• GHF CAT Team

Drum Buddies!

Play drums with a friend or family member to have fun and explore different ways of relating through music!


What you’ll need: Two drums (this activity is great with two djembes, but will work with upside-down saucepans and pencils, or even clapping or body percussion), one other person


What’s it for?

This activity will help you to appreciate different ways of relating through drumming together. Try these different ways of playing and think about all the different ways we communicate with others using words and gestures - are there any similarities or differences?


Check In:

Notice how you’re feeling right now. Close your eyes and notice what’s going on inside your mind and body.

  • How are you feeling?

  • What are you thinking?

  • How does your body feel?


Method:


What follows are descriptions of different ways that you can play together. Try each of them. If you're feeling very creative, you might combine several and turn them into your own drumming composition or performance.


Copying Game

Take it in turns to lead and copy.


  • Player one plays a short pattern.

  • Player two repeats it directly afterwards.

  • Carry on like this for a few turns, then switch.


You can turn this into a game by gradually increasing the length of the pattern for each other. How long does it have to be before it becomes impossible to remember and copy? How does it feel to hear your own music copied back to you?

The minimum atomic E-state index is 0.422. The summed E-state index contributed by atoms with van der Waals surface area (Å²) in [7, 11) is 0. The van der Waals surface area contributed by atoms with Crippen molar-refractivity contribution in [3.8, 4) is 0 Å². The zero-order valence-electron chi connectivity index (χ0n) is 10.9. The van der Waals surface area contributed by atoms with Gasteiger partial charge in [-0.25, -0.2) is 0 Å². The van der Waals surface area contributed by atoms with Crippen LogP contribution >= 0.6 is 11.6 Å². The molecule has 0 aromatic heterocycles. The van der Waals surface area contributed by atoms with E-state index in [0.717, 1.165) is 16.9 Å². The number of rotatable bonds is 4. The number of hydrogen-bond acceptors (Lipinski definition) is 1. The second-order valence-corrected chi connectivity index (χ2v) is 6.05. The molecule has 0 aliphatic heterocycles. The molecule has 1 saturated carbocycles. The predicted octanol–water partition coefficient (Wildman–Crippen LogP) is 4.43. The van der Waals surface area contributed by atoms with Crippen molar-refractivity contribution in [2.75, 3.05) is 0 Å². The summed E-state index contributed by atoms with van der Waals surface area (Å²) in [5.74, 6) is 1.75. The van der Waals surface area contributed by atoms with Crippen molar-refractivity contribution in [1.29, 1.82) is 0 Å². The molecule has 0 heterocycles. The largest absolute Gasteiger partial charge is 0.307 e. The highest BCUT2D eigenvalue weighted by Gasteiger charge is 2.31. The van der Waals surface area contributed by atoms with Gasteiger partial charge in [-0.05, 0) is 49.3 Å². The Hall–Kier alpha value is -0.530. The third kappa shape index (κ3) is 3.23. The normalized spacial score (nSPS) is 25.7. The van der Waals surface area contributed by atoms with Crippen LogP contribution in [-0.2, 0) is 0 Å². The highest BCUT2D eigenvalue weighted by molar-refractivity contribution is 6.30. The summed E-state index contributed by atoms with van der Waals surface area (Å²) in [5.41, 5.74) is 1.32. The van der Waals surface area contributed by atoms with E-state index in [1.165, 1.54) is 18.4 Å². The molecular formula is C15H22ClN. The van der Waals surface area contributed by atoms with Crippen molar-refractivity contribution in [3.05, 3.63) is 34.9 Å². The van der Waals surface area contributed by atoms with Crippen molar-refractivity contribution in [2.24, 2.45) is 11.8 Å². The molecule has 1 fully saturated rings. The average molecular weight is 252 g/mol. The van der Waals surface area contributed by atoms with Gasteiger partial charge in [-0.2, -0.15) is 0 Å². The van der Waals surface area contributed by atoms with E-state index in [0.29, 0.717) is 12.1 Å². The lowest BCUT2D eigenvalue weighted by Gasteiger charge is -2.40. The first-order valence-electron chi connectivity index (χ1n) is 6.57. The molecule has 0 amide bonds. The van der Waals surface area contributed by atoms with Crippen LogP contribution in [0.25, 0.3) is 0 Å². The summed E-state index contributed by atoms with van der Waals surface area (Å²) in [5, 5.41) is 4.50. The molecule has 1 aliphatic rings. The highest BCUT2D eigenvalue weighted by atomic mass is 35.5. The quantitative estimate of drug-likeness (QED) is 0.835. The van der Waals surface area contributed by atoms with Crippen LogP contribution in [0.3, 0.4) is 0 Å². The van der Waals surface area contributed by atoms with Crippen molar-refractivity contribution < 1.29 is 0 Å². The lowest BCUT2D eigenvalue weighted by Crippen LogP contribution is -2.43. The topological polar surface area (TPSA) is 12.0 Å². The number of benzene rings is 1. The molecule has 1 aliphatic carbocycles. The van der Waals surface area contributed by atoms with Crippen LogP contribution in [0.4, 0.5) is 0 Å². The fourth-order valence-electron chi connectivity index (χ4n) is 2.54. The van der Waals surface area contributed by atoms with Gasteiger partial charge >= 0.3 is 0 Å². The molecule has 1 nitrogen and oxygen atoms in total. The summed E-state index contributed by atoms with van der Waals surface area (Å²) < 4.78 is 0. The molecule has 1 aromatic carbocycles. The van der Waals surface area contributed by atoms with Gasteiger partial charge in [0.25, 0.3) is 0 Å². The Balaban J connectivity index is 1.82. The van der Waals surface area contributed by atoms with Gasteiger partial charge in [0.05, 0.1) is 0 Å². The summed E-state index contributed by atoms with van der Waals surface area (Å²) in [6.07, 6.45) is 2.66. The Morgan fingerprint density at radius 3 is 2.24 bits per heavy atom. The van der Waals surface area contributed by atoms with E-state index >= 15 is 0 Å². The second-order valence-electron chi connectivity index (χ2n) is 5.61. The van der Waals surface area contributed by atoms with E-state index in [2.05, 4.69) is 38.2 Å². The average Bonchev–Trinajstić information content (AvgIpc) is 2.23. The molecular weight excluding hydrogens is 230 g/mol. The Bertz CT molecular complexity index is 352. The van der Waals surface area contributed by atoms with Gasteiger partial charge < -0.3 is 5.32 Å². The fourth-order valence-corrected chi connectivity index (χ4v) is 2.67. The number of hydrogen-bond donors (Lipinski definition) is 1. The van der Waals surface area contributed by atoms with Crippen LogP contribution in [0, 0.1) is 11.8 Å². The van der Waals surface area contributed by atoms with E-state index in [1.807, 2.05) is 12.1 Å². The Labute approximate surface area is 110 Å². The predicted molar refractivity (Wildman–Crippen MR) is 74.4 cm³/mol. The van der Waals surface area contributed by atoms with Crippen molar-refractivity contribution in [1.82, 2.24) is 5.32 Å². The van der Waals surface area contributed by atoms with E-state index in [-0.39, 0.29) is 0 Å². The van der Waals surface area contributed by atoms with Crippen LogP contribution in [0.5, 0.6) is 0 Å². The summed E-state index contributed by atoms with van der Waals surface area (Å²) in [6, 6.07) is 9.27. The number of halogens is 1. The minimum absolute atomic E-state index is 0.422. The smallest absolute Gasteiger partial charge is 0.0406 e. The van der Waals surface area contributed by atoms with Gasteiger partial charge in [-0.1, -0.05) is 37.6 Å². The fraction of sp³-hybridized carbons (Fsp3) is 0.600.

Predicting


Can you guess when the other person is going to strike their drum?


  • Player one leads and plays at unpredictable times.

  • Player two tries to predict and play at exactly the same time.

  • Carry on until Player Two predicts correctly, then it’s their turn lead.

How easy is it to predict when the other person will play? What's involved - gesture, guesswork, feeling, a mixture?


Pulsing


  • Player one plays a pulse (a steady, unvarying beat)

  • Player two joins in and plays at the same time.

  • Swap around and try different speeds of pulse (slow, moderate, fast).

  • Also try very gradually changing the pulse to become a little faster or slower making sure that both players are together.


Is it easier to play a slow, fast, or medium pulse?

Was it possible to follow when the pulse changed?

How did it feel to play at different speeds? How easy was it to lead and follow?


Dialogue


This is a bit like the copying game from earlier but more creative!


  • Player one plays a short rhythm.

  • Player two responds with a short rhythm which has some relationship to player one’s.

  • Player one responds with a short rhythm which has some relationship to player two’s.

  • Continue alternating until you’re ready to stop.


Experiment with different ways of responding to each other. Try:


  • Almost playing exactly the same but with some small difference.

  • Play at different dynamic levels (soft or loud)

  • Play something that’s different but shares the same underlying pulse.

  • Play something completely different!

How did this feel compared to the copying game earlier?


Call and Response


You can do this activity in a variety of ways, but try the following.


Make up a Response which you both play together. This will be a short rhythmic pattern which is easy to remember and play. If it helps, you might want to link it to some words, like:


Go! Go! Drummer play!

[Pattern: Long-Long-Short-Short-Long]


Practise the response together until you’re both very confident with it.


The ‘Call’ will be a short solo which can be made up on the spot by the drummer (it doesn’t need to be the same each time, in fact it’s more interesting if it’s different). Follow it with the ‘Response’ where both of you play, so the whole pattern will be something like this: